Saving up for the cost of womanhood












By Amy Gray

Last month’s article “The Cost of Womanhood” by Jane Gilmore resonated with our readers and spread like wildfire across social media.

It also prompted a lot of questions, like this letter we received from Zoe via our Facebook page.

Hi, I just read the article on your page about ‘john and mary’, that showed the economic circumstances of a man and a woman through their lives. I am a 17 year old completing yr 12 at the moment, and a proud feminist, yet one planning on going into the low-paying area of social work and who plans to have kids one day. That article/story has made me feel rather hopeless, what can I do to avoid that situation? Do I need to ensure that I can be completely financially independent for my whole life? Do I need to not have children? To go into a higher paying job? It’s easy to feel financially doomed as a millennial, and though i work two jobs and am better off than many of my peers, my future seems bleak in that department. Any advice?

This is something every feminist comes across in their struggle for equality – what can be done?

QVWC contributor and editor Amy Gray shared a lengthy reply to Zoe. We want to share this with you, a reminder that for every problem a feminist finds, there is often a solution.

Hi Zoe,

Thank you so much for your message. I’m glad the story moved you but am sorry you’re feeling bad about it.

You are not without hope and it sounds excellent you want to help others with social work. Things are hard as a millennial and even harder trying to pay off Uni but there is still a path.

At the heart of QVWC is the mission to help women empower themselves economically. Part of that means becoming financially literate (you can get training for that and we will have some events coming up if you’re in Melbourne) and learning how to budget and manage your finances through to saving, responsible consumption, taxes, investments, etc.

But the other part is realising how gender discrimination plays out financially. You’re on that path now thanks to Jane’s excellent article and once you know how discrimination works, it’s easier to resist or plan around.

Thinking about Mary, how would she have done it differently? Central to this would be Mary deciding her economic stability was one she should shore up independently or negotiate with John to maintain greater autonomy.

Perhaps she could have insisted John reduce his hours at work because child rearing should not be the sole job of women. It’s the same with house chores, still overwhelmingly done by women, even when men are at-home caregivers.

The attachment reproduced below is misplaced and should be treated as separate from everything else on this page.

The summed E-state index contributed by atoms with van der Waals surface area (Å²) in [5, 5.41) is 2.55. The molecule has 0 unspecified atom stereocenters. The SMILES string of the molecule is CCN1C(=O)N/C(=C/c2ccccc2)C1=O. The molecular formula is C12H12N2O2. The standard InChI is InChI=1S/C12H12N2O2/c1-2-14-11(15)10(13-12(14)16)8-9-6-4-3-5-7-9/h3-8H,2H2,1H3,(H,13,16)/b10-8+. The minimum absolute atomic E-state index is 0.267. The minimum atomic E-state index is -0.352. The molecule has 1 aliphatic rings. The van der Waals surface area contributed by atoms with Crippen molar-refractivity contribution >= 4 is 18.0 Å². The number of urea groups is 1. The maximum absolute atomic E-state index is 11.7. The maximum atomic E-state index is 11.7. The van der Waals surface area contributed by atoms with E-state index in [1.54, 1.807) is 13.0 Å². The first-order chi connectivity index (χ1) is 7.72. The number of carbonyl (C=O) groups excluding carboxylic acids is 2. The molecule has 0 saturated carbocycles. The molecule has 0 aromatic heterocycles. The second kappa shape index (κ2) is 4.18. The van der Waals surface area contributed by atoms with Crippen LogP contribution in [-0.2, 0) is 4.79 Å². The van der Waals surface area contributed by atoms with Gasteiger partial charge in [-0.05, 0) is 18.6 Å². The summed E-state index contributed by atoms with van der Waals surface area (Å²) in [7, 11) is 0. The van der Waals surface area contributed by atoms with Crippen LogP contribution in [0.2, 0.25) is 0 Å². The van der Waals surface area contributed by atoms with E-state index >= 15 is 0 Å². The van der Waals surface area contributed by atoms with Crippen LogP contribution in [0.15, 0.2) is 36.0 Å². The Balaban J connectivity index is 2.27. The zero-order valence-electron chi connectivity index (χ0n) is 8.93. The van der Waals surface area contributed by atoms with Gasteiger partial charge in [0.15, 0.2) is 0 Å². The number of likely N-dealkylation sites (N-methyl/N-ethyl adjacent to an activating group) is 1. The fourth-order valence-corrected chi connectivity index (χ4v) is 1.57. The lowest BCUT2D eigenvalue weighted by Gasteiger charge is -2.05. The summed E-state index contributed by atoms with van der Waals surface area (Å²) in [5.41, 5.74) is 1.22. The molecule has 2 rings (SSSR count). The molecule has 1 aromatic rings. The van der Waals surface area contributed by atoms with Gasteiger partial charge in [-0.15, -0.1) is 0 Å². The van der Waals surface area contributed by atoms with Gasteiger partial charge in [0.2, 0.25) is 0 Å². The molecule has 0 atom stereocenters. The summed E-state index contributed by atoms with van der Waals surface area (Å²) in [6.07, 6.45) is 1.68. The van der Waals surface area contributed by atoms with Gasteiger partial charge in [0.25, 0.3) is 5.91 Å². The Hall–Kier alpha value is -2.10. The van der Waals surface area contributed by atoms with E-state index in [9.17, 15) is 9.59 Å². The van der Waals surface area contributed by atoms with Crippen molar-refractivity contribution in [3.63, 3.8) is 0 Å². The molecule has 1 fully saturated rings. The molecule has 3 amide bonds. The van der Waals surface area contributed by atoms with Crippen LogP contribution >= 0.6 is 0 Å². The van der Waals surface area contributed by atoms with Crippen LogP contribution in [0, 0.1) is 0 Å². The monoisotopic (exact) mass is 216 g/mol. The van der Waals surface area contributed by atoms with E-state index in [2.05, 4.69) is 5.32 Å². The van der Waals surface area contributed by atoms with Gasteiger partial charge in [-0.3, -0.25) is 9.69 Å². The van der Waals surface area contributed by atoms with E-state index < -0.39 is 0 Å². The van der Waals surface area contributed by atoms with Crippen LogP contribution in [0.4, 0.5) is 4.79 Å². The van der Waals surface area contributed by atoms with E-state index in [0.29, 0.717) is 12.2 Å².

She could have insisted on going back to work full time to ensure her own career progression, or gone back part time and studied to give herself professional development, leading to promotions and higher pay (and thus superannuation). She could have developed her career into one that wasn’t subject to gendered economic penalty (i.e. admin is often considered a woman’s job and therefore not highly paid). She could have pushed for higher pay earlier on, something that statistically women find difficult, often due to cultural conditioning lest they be considered “bossy” or “demanding”.

She could have increased her superannuation contributions (there are ways to do this before tax – accountants and financial consultants can help) or even looked for work at places that offer salary packaging (often non-profits) or higher super contributions (universities are one place but there are others).

She could have saved a nest egg and invested it elsewhere. This is largely dependent on access to disposable income, which is an intersection of privilege that some don’t have, but still, every cent saved into a nest egg is a cent saved that can grab a scrap of interest.

Many women are also developing what is known as a “fuck off fund” where they save anywhere from $2,000 and up so they always have access to emergency funds so they don’t have to endure abuse at home or unhappy jobs.

Mary could have refused to quit her job and insisted that childcare was a joint expense between her and John (often it is assumed childcare is the mother’s expense). The unexpected loss from resigning to look after children full time is the loss of superannuation contributions and professional development that could lead to higher paying, secure and absorbing work.

If childcare is too high a cost for John’s taste, then how much will he pay her to stay at home? A wage Mary can use to invest in her superannuation or other investments or savings funds. It’s a radical idea but so is the idea a woman earning money is too great an expense to the family.

Home ownership is another thing – perhaps John and Mary could have held onto their flat and used it as collateral to move into a smaller second home, giving them an investment that would pay itself off before becoming an option for Mary’s accommodation when the divorce happened.

But central to all of this is Mary considering her needs as well as her family’s and deeming them equally important. Women often submit themselves as less important – therefore the unpaid work – than their husband, which comes at a financial cost.

This is then an area that can be open to abuse – financial abuse is part of the spectrum of relationship abuse. We’re sharing an article tomorrow with a link to resources that can help.

The main thing to realise is that you are important. Your past, your present and your future is just as important as a man’s. So, your choices are important, as is your comfort and economic safety.

Hopefully you’ve liked the QVWC page and have signed up for the newsletters. Keep on reading and get skilled up on how to look after yourself as you embark on your social work career and help look after others. But don’t be depressed about it all. You’ve got someone amazing in your corner: you.

Best of luck.

Amy Gray

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